The Central Bank of Nigeria’s Mandate on Social Media Handles: Addressing Concerns and Constitutional Rights


The Central Bank of Nigeria’s Mandate on Social Media Handles: Addressing Concerns and Constitutional Rights

Recently, the Central Bank of Nigeria (CBN) issued a circular to financial institutions in the country, directing them to collect and verify customers’ social media handles as part of their customer due diligence obligations under the Money Laundering (Prevention and Prohibition) Act and the CBN’s Customer Due Diligence Regulations of 2023.

This development has raised questions and concerns among many individuals who question the necessity of such information. After all, banks already possess crucial customer data such as BVNs, NINs, contact details, identification particulars, residential addresses, and utility bills. Shouldn’t this be sufficient?

Personally, I believe that the CBN should reconsider its circular as it infringes upon our constitutional right to freely express ourselves through any chosen platform without fear of persecution or political witch hunts. To the best of my knowledge, the circular and the legislation empowering the CBN to issue it are ultra vires and in conflict with the Constitution of the Federal Republic of Nigeria (as amended).

It is worth noting that the CBN has previously demonstrated a tendency to issue Post-no-Debit (PND) orders on bank accounts of individuals perceived as opposing the federal government. This was evident during the aftermath of the EndSARs protest in 2020 when the bank accounts of 20 young Nigerians, including members of the Feminist Coalition who provided logistics support to the protesters, were frozen at the CBN’s behest.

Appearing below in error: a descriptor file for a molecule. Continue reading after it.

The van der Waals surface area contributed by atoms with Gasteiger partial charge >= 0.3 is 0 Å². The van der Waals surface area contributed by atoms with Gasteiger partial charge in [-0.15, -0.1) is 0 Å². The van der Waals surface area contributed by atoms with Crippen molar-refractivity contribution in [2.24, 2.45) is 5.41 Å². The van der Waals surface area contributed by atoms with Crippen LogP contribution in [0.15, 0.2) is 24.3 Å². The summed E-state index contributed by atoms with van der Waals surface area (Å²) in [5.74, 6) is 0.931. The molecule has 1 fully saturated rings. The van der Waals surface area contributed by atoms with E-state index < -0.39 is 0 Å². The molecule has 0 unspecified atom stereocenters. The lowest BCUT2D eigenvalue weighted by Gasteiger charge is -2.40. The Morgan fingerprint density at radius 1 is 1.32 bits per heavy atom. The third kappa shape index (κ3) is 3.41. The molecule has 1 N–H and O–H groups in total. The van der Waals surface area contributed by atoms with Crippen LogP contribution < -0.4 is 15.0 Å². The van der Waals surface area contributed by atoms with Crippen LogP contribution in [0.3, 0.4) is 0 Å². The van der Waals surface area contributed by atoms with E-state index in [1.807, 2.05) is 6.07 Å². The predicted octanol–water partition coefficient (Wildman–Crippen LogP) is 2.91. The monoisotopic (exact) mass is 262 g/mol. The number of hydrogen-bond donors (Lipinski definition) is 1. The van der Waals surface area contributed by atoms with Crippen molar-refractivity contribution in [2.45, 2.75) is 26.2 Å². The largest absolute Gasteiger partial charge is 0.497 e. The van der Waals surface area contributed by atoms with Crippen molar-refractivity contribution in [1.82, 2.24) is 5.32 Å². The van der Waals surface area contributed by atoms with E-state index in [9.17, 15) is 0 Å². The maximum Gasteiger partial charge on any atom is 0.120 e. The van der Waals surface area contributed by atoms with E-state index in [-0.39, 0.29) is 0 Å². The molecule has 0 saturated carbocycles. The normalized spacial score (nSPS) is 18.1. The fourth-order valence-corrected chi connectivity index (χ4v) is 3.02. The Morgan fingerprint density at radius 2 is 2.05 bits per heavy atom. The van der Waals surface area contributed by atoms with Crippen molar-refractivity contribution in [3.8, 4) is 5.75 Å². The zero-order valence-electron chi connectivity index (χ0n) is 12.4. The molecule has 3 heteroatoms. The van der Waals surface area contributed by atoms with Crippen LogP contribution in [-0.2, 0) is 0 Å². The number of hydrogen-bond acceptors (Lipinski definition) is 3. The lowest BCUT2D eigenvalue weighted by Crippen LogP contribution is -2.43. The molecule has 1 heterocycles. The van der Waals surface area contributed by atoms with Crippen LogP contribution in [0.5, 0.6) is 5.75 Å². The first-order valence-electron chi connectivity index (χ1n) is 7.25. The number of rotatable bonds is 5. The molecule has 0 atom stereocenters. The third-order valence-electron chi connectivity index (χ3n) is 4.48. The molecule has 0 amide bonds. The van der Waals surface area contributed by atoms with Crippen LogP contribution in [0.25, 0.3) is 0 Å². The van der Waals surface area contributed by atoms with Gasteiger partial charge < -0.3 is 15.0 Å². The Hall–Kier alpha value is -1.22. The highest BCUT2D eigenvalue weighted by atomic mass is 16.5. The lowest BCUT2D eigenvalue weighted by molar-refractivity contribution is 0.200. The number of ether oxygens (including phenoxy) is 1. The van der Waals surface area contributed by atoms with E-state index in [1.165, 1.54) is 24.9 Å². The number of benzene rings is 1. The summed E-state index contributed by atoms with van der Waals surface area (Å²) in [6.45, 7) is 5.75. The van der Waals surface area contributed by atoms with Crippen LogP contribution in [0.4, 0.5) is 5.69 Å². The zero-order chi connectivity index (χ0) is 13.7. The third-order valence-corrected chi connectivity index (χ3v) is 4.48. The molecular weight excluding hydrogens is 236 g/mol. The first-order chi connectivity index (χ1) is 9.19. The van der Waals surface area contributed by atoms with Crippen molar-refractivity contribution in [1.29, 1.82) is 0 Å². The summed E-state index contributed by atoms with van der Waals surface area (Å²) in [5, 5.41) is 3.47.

Subsequently, it came to light that the CBN selectively targeted individuals for harassment, as certain young protesters who happened to be the children or wards of influential Nigerians, including a major shareholder of a commercial bank, were exempted from punitive actions. Three weeks after imposing the PND order on the 20 account holders, the CBN obtained an ex parte order from a Federal High Court to freeze the mentioned accounts for 90 days on baseless allegations of suspected terrorism financing.

Even when the protesters challenged the order, the presiding judge, Justice Ahmed Mohammed, repeatedly adjourned the case until after the expiration of the 90-day freeze period. Eventually, the court unfroze the bank accounts, which the CBN referred to as an act of “reconciliation.” However, no compensatory damages were awarded to the affected individuals for the wrongful actions of the CBN and financial institutions involved.

In any case, I am eager to see if any financial institution will make the disclosure of social media handles mandatory for opening or maintaining bank accounts. It is important to note that many bank customers do not possess email addresses, and yet banks do not require customers to disclose their email details prior to account opening. The same leniency should be extended to social media handles, including those with usernames different from the account names.

It is crucial that we strike a balance between protecting individuals’ rights to privacy and freedom of expression while ensuring effective measures to combat money laundering and other illicit activities. The CBN should engage in a comprehensive and transparent dialogue with stakeholders to address concerns and revise any regulations that may infringe upon constitutional rights.